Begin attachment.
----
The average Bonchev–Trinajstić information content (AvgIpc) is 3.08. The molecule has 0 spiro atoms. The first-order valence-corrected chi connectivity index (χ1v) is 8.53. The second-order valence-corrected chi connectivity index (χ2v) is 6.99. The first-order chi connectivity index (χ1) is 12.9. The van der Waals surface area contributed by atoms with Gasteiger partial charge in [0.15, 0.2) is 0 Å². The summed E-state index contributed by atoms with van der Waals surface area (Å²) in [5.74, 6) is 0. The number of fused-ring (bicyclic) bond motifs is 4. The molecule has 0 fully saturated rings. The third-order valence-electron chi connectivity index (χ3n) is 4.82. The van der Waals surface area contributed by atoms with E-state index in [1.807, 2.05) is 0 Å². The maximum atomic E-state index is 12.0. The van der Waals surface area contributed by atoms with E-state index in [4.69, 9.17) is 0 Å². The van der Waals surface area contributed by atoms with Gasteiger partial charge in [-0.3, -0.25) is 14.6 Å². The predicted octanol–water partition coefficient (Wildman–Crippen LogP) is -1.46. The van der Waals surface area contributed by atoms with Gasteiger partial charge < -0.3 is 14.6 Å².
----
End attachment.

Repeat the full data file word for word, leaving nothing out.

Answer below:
The average Bonchev–Trinajstić information content (AvgIpc) is 3.08. The molecule has 0 spiro atoms. The first-order valence-corrected chi connectivity index (χ1v) is 8.53. The second-order valence-corrected chi connectivity index (χ2v) is 6.99. The first-order chi connectivity index (χ1) is 12.9. The van der Waals surface area contributed by atoms with Gasteiger partial charge in [0.15, 0.2) is 0 Å². The summed E-state index contributed by atoms with van der Waals surface area (Å²) in [5.74, 6) is 0. The number of fused-ring (bicyclic) bond motifs is 4. The molecule has 0 fully saturated rings. The third-order valence-electron chi connectivity index (χ3n) is 4.82. The van der Waals surface area contributed by atoms with E-state index in [1.807, 2.05) is 0 Å². The maximum atomic E-state index is 12.0. The van der Waals surface area contributed by atoms with E-state index in [4.69, 9.17) is 0 Å². The van der Waals surface area contributed by atoms with Gasteiger partial charge in [-0.3, -0.25) is 14.6 Å². The predicted octanol–water partition coefficient (Wildman–Crippen LogP) is -1.46. The van der Waals surface area contributed by atoms with Gasteiger partial charge < -0.3 is 14.6 Å².